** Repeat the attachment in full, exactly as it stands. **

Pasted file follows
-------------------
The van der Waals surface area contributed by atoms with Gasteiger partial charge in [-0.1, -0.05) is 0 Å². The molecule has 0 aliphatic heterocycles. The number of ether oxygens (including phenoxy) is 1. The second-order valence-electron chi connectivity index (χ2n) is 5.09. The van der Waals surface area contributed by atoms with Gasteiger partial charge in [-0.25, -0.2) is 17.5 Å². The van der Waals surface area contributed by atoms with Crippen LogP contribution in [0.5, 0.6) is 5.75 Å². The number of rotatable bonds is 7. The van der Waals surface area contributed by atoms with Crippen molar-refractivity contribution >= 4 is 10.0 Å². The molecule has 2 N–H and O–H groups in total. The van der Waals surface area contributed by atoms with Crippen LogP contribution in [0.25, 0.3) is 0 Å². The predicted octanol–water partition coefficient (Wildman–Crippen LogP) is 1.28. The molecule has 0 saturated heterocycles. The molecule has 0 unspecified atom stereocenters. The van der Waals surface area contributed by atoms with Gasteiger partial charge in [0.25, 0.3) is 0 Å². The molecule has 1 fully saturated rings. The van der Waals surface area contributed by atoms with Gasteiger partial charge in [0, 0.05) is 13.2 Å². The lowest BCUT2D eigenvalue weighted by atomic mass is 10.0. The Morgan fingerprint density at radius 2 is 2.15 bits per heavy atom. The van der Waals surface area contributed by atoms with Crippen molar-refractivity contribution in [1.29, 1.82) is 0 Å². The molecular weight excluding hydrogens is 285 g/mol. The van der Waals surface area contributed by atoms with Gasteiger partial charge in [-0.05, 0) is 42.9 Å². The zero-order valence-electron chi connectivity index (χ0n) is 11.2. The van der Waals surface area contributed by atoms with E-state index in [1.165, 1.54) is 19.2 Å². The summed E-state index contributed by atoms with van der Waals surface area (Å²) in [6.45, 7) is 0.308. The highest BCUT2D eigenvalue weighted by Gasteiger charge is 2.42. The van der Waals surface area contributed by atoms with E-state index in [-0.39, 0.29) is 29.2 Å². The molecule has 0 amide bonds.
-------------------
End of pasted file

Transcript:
The van der Waals surface area contributed by atoms with Gasteiger partial charge in [-0.1, -0.05) is 0 Å². The molecule has 0 aliphatic heterocycles. The number of ether oxygens (including phenoxy) is 1. The second-order valence-electron chi connectivity index (χ2n) is 5.09. The van der Waals surface area contributed by atoms with Gasteiger partial charge in [-0.25, -0.2) is 17.5 Å². The van der Waals surface area contributed by atoms with Crippen LogP contribution in [0.5, 0.6) is 5.75 Å². The number of rotatable bonds is 7. The van der Waals surface area contributed by atoms with Crippen molar-refractivity contribution >= 4 is 10.0 Å². The molecule has 2 N–H and O–H groups in total. The van der Waals surface area contributed by atoms with Crippen LogP contribution in [0.25, 0.3) is 0 Å². The predicted octanol–water partition coefficient (Wildman–Crippen LogP) is 1.28. The molecule has 0 saturated heterocycles. The molecule has 0 unspecified atom stereocenters. The van der Waals surface area contributed by atoms with Gasteiger partial charge in [0.25, 0.3) is 0 Å². The molecule has 1 fully saturated rings. The van der Waals surface area contributed by atoms with Gasteiger partial charge in [0, 0.05) is 13.2 Å². The lowest BCUT2D eigenvalue weighted by atomic mass is 10.0. The Morgan fingerprint density at radius 2 is 2.15 bits per heavy atom. The van der Waals surface area contributed by atoms with Crippen molar-refractivity contribution in [1.29, 1.82) is 0 Å². The molecular weight excluding hydrogens is 285 g/mol. The van der Waals surface area contributed by atoms with Gasteiger partial charge in [-0.05, 0) is 42.9 Å². The zero-order valence-electron chi connectivity index (χ0n) is 11.2. The van der Waals surface area contributed by atoms with E-state index in [1.165, 1.54) is 19.2 Å². The summed E-state index contributed by atoms with van der Waals surface area (Å²) in [6.45, 7) is 0.308. The highest BCUT2D eigenvalue weighted by Gasteiger charge is 2.42. The van der Waals surface area contributed by atoms with E-state index in [-0.39, 0.29) is 29.2 Å². The molecule has 0 amide bonds.